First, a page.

Wednesday, February 7, 2018
SBIFF domo Roger Durling wasn’t just whistling hyperbole when he told Tuesday night’s Arlington Theatre crowd that the talent culled onstage was the most artistically powerful club in the Outstanding Directors Awards nights at the fest. “Forget the fucking Avengers,” quipped Durling. “These are the true superheroes.” True that. On that stage was genuinely an all-star collection of uniquely creative voices, whose work this year — all deserving their Oscar nominations — amounted to a new, rejuvenated reason to believe in the sometimes depressing state of artistic affairs in American film (American in the larger sense, in the case of Mexican-bred master Guillermo del Toro, who wooed the world with The Shape of Water).
We had newcomers of huge promise — Jordan Peele’s ingenious genre film meets social commentary jewel Get Out, and Greta Gerwig’s calmly brilliant Ladybird — and grizzled veteran greats Paul Thomas Anderson (Phantom Thread, my pick for best American film of 2017), Christopher Nolan (the mesmerizing Dunkirk), and the aforementioned del Toro.
Some of the fuzzy, buzzing chemistry in this elite company emerged at the end of the evening in when they were asked to speak about each others’ films — a clearly mutual admiration society. Gerwig was effusive and poetic in her assessment of her colleagues, saying that, for instance, The Shape of Water “made me fall in love with love,” and that through the introduction to Dunkirk “you’re instantly in the confusion of war. They’re children and they don’t understand the chaos around them.” Peele pinpointed a moving scene in Phantom Thread in which he had the epiphany “this is cinema.”
Speaking more broadly, Anderson addressed the elusive “magic trick” aspect of the medium, especially as a director who knows how it is done, yet is still subject to wonder in a darkened theater (and Anderson is a stickler for the time-honored tradition of experiencing cinema in darkened theaters, even going 70 mm if possible). “As many times as you’ve done this (made movies),” he said, “it is a pleasure to sit in a theater and say ‘How the fuck did he do that?’”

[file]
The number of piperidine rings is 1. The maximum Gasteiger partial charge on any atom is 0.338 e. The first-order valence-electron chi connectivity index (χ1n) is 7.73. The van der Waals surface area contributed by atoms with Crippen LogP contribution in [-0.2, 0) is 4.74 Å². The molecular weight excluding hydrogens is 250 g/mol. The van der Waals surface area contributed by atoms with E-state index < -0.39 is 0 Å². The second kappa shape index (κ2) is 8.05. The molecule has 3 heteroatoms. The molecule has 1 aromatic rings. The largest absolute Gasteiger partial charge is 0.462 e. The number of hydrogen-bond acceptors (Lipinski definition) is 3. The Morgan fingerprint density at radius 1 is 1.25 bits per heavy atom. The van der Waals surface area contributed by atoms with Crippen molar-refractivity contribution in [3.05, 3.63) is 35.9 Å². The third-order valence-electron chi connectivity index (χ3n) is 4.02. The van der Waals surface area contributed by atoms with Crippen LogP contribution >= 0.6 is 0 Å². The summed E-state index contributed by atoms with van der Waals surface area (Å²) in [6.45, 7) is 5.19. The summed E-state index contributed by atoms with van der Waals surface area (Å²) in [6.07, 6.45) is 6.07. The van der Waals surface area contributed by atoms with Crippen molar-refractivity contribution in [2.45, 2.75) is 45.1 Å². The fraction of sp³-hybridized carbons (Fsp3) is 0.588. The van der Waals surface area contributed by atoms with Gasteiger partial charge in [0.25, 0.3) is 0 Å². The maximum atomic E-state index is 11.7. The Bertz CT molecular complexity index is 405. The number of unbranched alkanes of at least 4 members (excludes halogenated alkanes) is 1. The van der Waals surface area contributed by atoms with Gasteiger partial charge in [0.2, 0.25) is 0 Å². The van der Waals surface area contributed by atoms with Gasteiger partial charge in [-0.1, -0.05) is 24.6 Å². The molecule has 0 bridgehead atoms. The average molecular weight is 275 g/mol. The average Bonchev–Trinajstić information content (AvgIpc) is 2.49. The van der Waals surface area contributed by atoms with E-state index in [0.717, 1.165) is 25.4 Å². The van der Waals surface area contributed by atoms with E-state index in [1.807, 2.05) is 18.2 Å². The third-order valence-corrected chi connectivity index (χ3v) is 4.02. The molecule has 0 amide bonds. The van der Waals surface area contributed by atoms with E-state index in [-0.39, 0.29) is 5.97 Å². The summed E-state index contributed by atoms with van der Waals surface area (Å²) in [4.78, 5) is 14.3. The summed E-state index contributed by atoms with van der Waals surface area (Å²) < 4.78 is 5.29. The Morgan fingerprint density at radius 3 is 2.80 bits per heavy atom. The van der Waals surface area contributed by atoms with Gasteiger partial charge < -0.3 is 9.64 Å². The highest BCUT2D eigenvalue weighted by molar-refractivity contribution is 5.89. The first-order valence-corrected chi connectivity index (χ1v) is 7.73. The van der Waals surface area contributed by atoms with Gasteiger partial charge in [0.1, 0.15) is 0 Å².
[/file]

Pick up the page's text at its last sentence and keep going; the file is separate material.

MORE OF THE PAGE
Tuesday, the first day of the second half of the festival, served as a prime example of the ways in which SBIFF can engulf and connect the cultural scenery of Santa Barbara. I had spilled by the Outstanding Directors wingding after spilling by SOhO to catch part of a set by the ear-pleasing, harmony-enriched folk-rock band The Sweet Remains, who many of us had just seen as the shambling and hopeful protagonists of the unassuming indie film The Independents a couple of hours prior. In other words, reel life kept slipping into real life, one of the beauties of a good film festival, such as ours. Long may it run.
Films to see: By far the best film I caught yesterday was Sally Potter’s sly, modest yet loaded The Party. A killer cast — Kirsten Scott Thomas, Timothy Spall, and Patricia Clarkson — is embroiled in Potter’s play-like tale of a party gone very south, shot in starkly glorious black and white. Parallels spring to mind, including Mike Leigh’s Abigail’s Party, Who’s Afraid of Virginia Woolf, and Polanski’s Carnage, sagas in which a cozy-turned-claustrophobic social setting runs amok and goes to assorted dark sides. Count The Party as another substantial entry in the genre, a piece bristling with cynical fun, crisscrossing tensions, and clever plot-mapping.
For the obsessive SBIFF-goer, certain films in the blur of multiple screenings stand out for the magnetic power of a certain actor on screen. In female director Narges Abyar’s long-ish but strong Iranian film Breath (Iran’s Oscar submission), that source of undeniable magnetism comes from the compact form of child actress Sareh Nour Mousavi, through whose eyes we observe the horrors and repressive regimes and social norms of Iran in the late 1970s, but also the accepting sense of wonder about the world, of a child’s eye view. The lingering shot of the self-assured Mousavi blissfully swinging, amidst the turbulence literally all around her, is an image of resiliency and innocence not easily shaken from the memory — even after a barrage of films consumed in a short duration.
Final thumbs-up: Walking out after Daybreak the other morning, in a semi-daze after experiencing both the hypnotic pace and visual bath of the film — Albania’s Oscar bid — and the sly innovations of its distinctly cinematic, elliptically-told story, my thought was “I’ve just seen best film of the fest.” That elation has been tempered some by now, but suffice to say, writer-director Gentian Koçi has created a remarkable piece of film-making, one that sneaks up on you without resorting to brash trickery (one of the charms of Ozon’s The Double Lover, for instance).
Here we might assume is a slow, quiet (no music, but for a hushed snippet during the end credits), and existential account of a woman with an infant son in dire straits, moving in with an ailing elderly woman she is caring for. But beyond that Eastern European cinematic darkness and poise, there are some time-massaging, Hitchcock-ian traits at work beneath the placid surface. Among other virtues, the star — Ornela Kapetani — captivates with the extreme subtlety of her expression, and her capacity to adapt to extreme measures for the sake of survival, right down to the film’s virtuoso long take of a finale. Beware, it may cause dizziness and that delicious sensation of awe and the cinematic question “How the fuck did he do that?”